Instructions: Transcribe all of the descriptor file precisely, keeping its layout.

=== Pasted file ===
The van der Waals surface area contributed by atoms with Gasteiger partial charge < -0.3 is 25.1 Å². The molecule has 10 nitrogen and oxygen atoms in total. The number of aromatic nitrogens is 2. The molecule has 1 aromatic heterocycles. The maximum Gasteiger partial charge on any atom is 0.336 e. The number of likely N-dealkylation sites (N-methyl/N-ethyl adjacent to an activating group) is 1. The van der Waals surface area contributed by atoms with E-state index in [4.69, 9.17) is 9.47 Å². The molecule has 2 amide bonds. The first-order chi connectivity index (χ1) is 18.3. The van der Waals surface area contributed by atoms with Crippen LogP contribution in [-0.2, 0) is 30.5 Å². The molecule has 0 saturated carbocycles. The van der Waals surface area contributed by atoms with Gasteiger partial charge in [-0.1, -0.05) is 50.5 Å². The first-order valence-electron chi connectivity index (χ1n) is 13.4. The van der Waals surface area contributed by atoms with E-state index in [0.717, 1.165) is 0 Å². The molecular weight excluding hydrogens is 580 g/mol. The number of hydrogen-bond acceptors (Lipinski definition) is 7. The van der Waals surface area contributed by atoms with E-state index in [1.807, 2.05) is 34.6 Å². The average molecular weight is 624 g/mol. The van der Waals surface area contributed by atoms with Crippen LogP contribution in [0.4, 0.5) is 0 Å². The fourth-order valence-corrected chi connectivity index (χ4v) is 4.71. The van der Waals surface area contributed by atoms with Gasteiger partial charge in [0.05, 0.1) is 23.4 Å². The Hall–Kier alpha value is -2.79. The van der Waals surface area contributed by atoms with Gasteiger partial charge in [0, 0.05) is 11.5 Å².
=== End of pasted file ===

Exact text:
The van der Waals surface area contributed by atoms with Gasteiger partial charge < -0.3 is 25.1 Å². The molecule has 10 nitrogen and oxygen atoms in total. The number of aromatic nitrogens is 2. The molecule has 1 aromatic heterocycles. The maximum Gasteiger partial charge on any atom is 0.336 e. The number of likely N-dealkylation sites (N-methyl/N-ethyl adjacent to an activating group) is 1. The van der Waals surface area contributed by atoms with E-state index in [4.69, 9.17) is 9.47 Å². The molecule has 2 amide bonds. The first-order chi connectivity index (χ1) is 18.3. The van der Waals surface area contributed by atoms with Crippen LogP contribution in [-0.2, 0) is 30.5 Å². The molecule has 0 saturated carbocycles. The van der Waals surface area contributed by atoms with Gasteiger partial charge in [-0.1, -0.05) is 50.5 Å². The first-order valence-electron chi connectivity index (χ1n) is 13.4. The van der Waals surface area contributed by atoms with E-state index in [0.717, 1.165) is 0 Å². The molecular weight excluding hydrogens is 580 g/mol. The number of hydrogen-bond acceptors (Lipinski definition) is 7. The van der Waals surface area contributed by atoms with E-state index in [1.807, 2.05) is 34.6 Å². The average molecular weight is 624 g/mol. The van der Waals surface area contributed by atoms with Crippen LogP contribution in [0.4, 0.5) is 0 Å². The fourth-order valence-corrected chi connectivity index (χ4v) is 4.71. The van der Waals surface area contributed by atoms with Gasteiger partial charge in [0.05, 0.1) is 23.4 Å². The Hall–Kier alpha value is -2.79. The van der Waals surface area contributed by atoms with Gasteiger partial charge in [0, 0.05) is 11.5 Å².